Johannesburg – Revelations that two South Africans allegedly bribed Fifa with $10m for the country to host the 2010 Soccer World Cup may have tarnished the country’s image, economist Mike Schussler said on Thursday.
“The scandal has taken some of the shine off. If we’re seen as a country prepared to bribe to get things done, it might make one or two potential investors a bit more squeamish, weary.”
He said the World Cup did “to an extent” create positive publicity for the country and attract tourists.
“Some houses cost more than R100m,” SA Chamber of Commerce and Industry economist Richard Downing remarked.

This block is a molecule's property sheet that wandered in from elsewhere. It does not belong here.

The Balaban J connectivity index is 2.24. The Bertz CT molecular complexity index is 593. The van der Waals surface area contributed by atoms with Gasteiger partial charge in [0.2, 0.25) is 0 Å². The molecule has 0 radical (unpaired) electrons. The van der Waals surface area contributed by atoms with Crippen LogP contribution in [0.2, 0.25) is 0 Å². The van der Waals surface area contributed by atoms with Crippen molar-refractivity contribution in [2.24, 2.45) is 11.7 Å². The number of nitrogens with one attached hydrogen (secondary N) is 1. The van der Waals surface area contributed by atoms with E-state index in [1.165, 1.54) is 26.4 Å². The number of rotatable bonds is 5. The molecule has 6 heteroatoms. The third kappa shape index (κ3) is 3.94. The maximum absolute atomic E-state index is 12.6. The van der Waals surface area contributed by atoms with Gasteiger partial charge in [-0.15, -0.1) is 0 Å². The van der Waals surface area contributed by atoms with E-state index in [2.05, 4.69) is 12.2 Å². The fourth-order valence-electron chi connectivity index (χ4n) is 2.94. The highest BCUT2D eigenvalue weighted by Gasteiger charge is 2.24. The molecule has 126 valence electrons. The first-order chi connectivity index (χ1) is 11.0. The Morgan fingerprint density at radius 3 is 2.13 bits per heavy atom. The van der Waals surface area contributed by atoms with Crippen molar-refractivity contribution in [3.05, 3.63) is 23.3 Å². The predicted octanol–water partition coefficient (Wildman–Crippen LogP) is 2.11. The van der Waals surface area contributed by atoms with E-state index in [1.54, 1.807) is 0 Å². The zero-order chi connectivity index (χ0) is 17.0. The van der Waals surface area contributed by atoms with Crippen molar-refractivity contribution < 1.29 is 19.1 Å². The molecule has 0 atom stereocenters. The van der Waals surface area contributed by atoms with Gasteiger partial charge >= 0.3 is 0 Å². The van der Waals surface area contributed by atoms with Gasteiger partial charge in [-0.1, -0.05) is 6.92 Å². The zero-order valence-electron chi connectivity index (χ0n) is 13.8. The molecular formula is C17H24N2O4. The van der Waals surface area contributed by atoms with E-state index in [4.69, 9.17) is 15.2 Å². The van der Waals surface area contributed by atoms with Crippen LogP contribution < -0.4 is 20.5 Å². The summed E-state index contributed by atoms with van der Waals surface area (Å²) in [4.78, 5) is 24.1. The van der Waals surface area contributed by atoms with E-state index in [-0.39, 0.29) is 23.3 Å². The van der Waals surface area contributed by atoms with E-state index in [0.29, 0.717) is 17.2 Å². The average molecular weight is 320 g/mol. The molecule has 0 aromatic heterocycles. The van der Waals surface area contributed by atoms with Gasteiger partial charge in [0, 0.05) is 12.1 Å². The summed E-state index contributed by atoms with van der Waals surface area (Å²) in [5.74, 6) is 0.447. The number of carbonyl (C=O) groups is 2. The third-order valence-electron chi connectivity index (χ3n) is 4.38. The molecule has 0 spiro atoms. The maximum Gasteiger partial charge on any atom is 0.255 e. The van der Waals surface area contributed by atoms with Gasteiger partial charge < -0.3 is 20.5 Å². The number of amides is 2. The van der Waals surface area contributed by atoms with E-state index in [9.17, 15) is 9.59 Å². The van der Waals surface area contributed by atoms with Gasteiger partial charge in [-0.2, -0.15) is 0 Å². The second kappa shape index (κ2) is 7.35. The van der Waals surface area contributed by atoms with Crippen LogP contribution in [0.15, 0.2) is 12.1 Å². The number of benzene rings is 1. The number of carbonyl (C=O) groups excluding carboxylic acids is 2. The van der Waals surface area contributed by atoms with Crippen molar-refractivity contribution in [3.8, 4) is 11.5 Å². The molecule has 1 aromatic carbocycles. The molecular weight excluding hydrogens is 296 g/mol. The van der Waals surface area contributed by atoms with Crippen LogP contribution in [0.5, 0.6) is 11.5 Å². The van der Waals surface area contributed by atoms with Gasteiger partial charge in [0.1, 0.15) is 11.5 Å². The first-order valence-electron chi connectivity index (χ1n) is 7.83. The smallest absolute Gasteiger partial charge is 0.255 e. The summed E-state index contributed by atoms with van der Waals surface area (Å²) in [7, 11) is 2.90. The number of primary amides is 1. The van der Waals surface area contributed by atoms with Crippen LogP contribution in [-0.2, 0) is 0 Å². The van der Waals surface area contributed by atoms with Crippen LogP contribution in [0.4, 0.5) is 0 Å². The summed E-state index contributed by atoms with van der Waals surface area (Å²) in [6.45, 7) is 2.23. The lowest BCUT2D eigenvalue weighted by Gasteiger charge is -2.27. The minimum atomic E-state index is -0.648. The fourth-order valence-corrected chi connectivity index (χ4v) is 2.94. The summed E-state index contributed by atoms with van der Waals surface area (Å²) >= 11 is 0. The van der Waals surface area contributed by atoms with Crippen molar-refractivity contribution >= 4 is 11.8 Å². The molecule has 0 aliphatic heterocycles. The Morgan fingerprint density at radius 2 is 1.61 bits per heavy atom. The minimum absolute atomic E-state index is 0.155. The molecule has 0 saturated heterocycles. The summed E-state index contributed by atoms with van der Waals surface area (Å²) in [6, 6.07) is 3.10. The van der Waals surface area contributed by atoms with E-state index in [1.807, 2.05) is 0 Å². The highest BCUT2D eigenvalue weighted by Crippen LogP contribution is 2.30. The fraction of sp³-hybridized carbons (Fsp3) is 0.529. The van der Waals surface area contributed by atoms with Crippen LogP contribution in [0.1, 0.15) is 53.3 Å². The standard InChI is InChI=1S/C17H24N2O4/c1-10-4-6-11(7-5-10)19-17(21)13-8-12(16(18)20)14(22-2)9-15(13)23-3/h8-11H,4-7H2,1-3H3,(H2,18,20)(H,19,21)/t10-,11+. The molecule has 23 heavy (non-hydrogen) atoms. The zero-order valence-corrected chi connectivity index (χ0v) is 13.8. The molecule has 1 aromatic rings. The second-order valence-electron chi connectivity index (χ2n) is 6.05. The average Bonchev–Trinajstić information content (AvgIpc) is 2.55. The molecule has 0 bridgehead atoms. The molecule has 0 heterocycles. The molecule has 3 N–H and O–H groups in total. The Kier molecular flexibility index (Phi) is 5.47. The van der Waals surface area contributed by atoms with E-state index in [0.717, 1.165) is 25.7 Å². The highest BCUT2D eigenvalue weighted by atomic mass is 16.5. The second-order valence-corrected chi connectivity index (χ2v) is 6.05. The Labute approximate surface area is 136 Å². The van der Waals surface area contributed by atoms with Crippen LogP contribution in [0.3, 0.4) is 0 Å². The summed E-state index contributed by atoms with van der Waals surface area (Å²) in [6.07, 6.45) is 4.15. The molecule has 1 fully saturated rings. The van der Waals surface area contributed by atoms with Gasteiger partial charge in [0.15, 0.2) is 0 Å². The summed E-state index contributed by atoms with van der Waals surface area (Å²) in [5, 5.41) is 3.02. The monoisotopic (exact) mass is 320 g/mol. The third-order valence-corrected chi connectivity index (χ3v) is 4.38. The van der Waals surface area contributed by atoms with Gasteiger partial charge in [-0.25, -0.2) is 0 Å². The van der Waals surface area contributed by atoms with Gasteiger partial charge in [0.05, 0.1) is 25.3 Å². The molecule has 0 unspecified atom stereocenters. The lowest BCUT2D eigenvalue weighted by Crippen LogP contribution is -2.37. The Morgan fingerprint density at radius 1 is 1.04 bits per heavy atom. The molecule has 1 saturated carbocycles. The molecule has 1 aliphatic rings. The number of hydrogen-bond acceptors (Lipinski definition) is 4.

He said paying $10m (about R100m in 2010) to host the World Cup might not have been a bad thing in itself. The question was whether it was done ethically.
“For the marketing exercise and the scale of the World Cup, it was good to promote South Africa. But it’s a question of the ethics of the matter. We’ve spent a lot of money in the past on unsuccessful bids.”
The government said in a report in November 2012 that it spent $3bn on hosting the 2010 soccer tournament. Of this, $1.1bn was to build and upgrade stadiums, $1.3bn to improve road, rail, and air links, and $392m was spent on ports of entry.
According to the government’s report, the World Cup had left an intangible legacy of pride and unity among South Africans and changed the country's image as undeveloped, crime-ridden and dangerous.